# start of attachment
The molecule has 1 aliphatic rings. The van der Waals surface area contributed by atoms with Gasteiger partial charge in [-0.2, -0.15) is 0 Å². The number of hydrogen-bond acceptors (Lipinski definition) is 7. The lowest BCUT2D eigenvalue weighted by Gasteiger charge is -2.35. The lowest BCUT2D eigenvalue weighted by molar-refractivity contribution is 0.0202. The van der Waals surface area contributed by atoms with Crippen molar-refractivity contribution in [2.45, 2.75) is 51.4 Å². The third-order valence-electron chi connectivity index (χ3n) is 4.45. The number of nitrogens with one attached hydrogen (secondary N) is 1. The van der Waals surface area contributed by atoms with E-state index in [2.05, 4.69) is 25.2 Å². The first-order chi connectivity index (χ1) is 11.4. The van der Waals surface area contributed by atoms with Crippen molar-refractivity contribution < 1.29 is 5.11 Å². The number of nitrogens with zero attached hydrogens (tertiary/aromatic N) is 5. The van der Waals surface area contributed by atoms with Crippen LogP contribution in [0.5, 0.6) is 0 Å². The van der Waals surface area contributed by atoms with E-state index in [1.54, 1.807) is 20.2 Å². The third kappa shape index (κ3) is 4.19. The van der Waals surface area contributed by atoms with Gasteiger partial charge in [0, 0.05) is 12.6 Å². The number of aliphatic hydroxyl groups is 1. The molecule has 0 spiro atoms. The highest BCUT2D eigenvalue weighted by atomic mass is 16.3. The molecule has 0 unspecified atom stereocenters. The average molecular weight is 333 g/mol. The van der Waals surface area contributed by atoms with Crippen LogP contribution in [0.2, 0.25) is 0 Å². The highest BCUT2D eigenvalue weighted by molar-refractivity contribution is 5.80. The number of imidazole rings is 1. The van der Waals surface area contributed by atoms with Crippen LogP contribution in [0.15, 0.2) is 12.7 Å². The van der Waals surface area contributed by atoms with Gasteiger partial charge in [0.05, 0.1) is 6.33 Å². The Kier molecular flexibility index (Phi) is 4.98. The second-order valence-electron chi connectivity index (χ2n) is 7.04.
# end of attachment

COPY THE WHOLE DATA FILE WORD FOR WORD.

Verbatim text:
The molecule has 1 aliphatic rings. The van der Waals surface area contributed by atoms with Gasteiger partial charge in [-0.2, -0.15) is 0 Å². The number of hydrogen-bond acceptors (Lipinski definition) is 7. The lowest BCUT2D eigenvalue weighted by Gasteiger charge is -2.35. The lowest BCUT2D eigenvalue weighted by molar-refractivity contribution is 0.0202. The van der Waals surface area contributed by atoms with Crippen molar-refractivity contribution in [2.45, 2.75) is 51.4 Å². The third-order valence-electron chi connectivity index (χ3n) is 4.45. The number of nitrogens with one attached hydrogen (secondary N) is 1. The van der Waals surface area contributed by atoms with E-state index in [2.05, 4.69) is 25.2 Å². The first-order chi connectivity index (χ1) is 11.4. The van der Waals surface area contributed by atoms with Crippen molar-refractivity contribution < 1.29 is 5.11 Å². The number of nitrogens with zero attached hydrogens (tertiary/aromatic N) is 5. The van der Waals surface area contributed by atoms with Crippen LogP contribution in [0.5, 0.6) is 0 Å². The van der Waals surface area contributed by atoms with E-state index in [1.54, 1.807) is 20.2 Å². The third kappa shape index (κ3) is 4.19. The van der Waals surface area contributed by atoms with Gasteiger partial charge in [0, 0.05) is 12.6 Å². The number of aliphatic hydroxyl groups is 1. The molecule has 0 spiro atoms. The highest BCUT2D eigenvalue weighted by atomic mass is 16.3. The molecule has 0 unspecified atom stereocenters. The average molecular weight is 333 g/mol. The van der Waals surface area contributed by atoms with Crippen LogP contribution in [0.2, 0.25) is 0 Å². The highest BCUT2D eigenvalue weighted by molar-refractivity contribution is 5.80. The number of imidazole rings is 1. The van der Waals surface area contributed by atoms with Crippen LogP contribution in [0.15, 0.2) is 12.7 Å². The van der Waals surface area contributed by atoms with Gasteiger partial charge in [0.05, 0.1) is 6.33 Å². The Kier molecular flexibility index (Phi) is 4.98. The second-order valence-electron chi connectivity index (χ2n) is 7.04.